John Marcille

John Marcille

You can’t blame them, really. You can’t fault state legislators for looking for fiscal relief from the foundations created when not-for-profit health plans become for-profit entities. The organizations are expected to dispense around $450 million a year to widely diverse causes that fall under a broad — very broad — description of a public health effort.

Hey, said then Gov. George Pataki in a New York minute, let’s use that money to increase the salaries of state health care workers. And he did, taking $1 billion generated when Empire Blue Cross & Blue Shield became a for-profit company.

Sure there were protests and even a lawsuit. Yet, according to our cover story on page 16 by contributing editor Maureen Glabman, when the dust cleared, Pataki got his and the foundation was left with a paltry $50 million. Many readers will remember how it all went down.

Other states are using different means to dip into foundations because it’s clear that help from the federal government will not be coming. The administration projects that the federal deficit for 2009 will be a record-breaking $482 billion. Meanwhile, problems in the mortgage industry persist while the price of crude oil fluctuates. What’s a responsible lawmaker to do? Just say no?

The Pataki raid represents two main problems with foundations: They sometimes lack direction and too often find themselves prey to government overseers more than willing to give them that direction. Meanwhile, lost in the headlines is the original purpose. The foundations were meant to provide funding and initiate programs in their communities to compensate for years of foregone state taxes that allowed the not-for-profit plans to grow.

The foundations have mostly stuck to their mission, but you have to wonder, for how much longer?

Managed Care’s Top Ten Articles of 2016

There’s a lot more going on in health care than mergers (Aetna-Humana, Anthem-Cigna) creating huge players. Hundreds of insurers operate in 50 different states. Self-insured employers, ACA public exchanges, Medicare Advantage, and Medicaid managed care plans crowd an increasingly complex market.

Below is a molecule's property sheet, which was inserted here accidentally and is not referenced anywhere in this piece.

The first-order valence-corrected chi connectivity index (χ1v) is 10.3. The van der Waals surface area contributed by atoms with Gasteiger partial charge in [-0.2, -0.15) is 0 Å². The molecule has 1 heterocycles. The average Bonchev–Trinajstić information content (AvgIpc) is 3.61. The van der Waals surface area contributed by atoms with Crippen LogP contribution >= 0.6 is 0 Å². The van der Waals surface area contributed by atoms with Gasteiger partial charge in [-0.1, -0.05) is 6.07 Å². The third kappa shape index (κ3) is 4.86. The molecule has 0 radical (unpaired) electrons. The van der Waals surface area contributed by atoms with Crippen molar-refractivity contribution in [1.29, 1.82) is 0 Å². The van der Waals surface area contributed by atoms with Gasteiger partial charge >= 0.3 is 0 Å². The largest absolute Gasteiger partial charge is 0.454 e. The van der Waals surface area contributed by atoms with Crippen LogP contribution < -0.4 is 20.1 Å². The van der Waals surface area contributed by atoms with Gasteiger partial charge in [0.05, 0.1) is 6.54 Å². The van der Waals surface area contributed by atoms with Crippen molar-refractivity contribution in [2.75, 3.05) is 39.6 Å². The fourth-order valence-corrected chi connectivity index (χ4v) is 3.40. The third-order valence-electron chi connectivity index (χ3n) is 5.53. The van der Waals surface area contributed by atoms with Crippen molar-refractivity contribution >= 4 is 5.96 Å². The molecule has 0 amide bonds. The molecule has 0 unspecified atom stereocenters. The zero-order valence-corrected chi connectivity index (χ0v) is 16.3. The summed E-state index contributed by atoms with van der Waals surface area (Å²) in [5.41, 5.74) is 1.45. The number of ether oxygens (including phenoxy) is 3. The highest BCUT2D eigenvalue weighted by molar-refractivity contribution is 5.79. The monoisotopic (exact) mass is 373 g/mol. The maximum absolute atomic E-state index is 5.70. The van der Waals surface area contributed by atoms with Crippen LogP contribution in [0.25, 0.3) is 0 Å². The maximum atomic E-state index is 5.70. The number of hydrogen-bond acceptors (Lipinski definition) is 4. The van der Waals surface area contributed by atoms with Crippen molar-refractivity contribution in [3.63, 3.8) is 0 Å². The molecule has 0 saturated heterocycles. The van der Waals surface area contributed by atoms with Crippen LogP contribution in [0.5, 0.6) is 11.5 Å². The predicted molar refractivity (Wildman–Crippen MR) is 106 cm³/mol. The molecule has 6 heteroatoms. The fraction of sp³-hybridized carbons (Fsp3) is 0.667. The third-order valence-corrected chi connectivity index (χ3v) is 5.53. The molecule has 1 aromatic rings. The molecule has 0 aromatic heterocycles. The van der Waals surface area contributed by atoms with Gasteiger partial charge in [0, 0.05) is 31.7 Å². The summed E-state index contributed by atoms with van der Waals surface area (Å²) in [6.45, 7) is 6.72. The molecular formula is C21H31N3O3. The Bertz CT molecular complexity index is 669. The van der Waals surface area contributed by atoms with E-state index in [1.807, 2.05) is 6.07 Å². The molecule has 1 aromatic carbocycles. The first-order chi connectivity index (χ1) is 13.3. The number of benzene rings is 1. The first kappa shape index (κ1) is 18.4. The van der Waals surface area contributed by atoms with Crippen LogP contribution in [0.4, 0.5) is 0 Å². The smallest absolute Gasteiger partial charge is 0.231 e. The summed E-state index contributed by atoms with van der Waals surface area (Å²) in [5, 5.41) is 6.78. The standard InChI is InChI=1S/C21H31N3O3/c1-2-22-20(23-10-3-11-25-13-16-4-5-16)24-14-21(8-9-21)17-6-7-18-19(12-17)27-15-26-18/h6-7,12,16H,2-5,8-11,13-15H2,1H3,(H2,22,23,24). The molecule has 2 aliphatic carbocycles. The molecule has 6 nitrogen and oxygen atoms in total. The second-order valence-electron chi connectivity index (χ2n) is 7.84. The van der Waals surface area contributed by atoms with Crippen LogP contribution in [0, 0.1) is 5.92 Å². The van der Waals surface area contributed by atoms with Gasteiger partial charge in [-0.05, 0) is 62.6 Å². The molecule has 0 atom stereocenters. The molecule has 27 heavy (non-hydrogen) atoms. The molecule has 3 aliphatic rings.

Major health care players are determined to make health information exchanges (HIEs) work. The push toward value-based payment alone almost guarantees that HIEs will be tweaked, poked, prodded, and overhauled until they deliver on their promise. The goal: straight talk from and among tech systems.

They bring a different mindset. They’re willing to work in teams and focus on the sort of evidence-based medicine that can guide health care’s transformation into a system based on value. One question: How well will this new generation of data-driven MDs deal with patients?

The surge of new MS treatments have been for the relapsing-remitting form of the disease. There’s hope for sufferers of a different form of MS. By homing in on CD20-positive B cells, ocrelizumab is able to knock them out and other aberrant B cells circulating in the bloodstream.

A flood of tests have insurers ramping up prior authorization and utilization review. Information overload is a problem. As doctors struggle to keep up, health plans need to get ahead of the development of the technology in order to successfully manage genetic testing appropriately.

Having the data is one thing. Knowing how to use it is another. Applying its computational power to the data, a company called RowdMap puts providers into high-, medium-, and low-value buckets compared with peers in their markets, using specific benchmarks to show why outliers differ from the norm.
Competition among manufacturers, industry consolidation, and capitalization on me-too drugs are cranking up generic and branded drug prices. This increase has compelled PBMs, health plan sponsors, and retail pharmacies to find novel ways to turn a profit, often at the expense of the consumer.
The development of recombinant DNA and other technologies has added a new dimension to care. These medications have revolutionized the treatment of rheumatoid arthritis and many of the other 80 or so autoimmune diseases. But they can be budget busters and have a tricky side effect profile.

Shelley Slade
Vogel, Slade & Goldstein

Hub programs have emerged as a profitable new line of business in the sales and distribution side of the pharmaceutical industry that has got more than its fair share of wheeling and dealing. But they spell trouble if they spark collusion, threaten patients, or waste federal dollars.

More companies are self-insuring—and it’s not just large employers that are striking out on their own. The percentage of employers who fully self-insure increased by 44% in 1999 to 63% in 2015. Self-insurance may give employers more control over benefit packages, and stop-loss protects them against uncapped liability.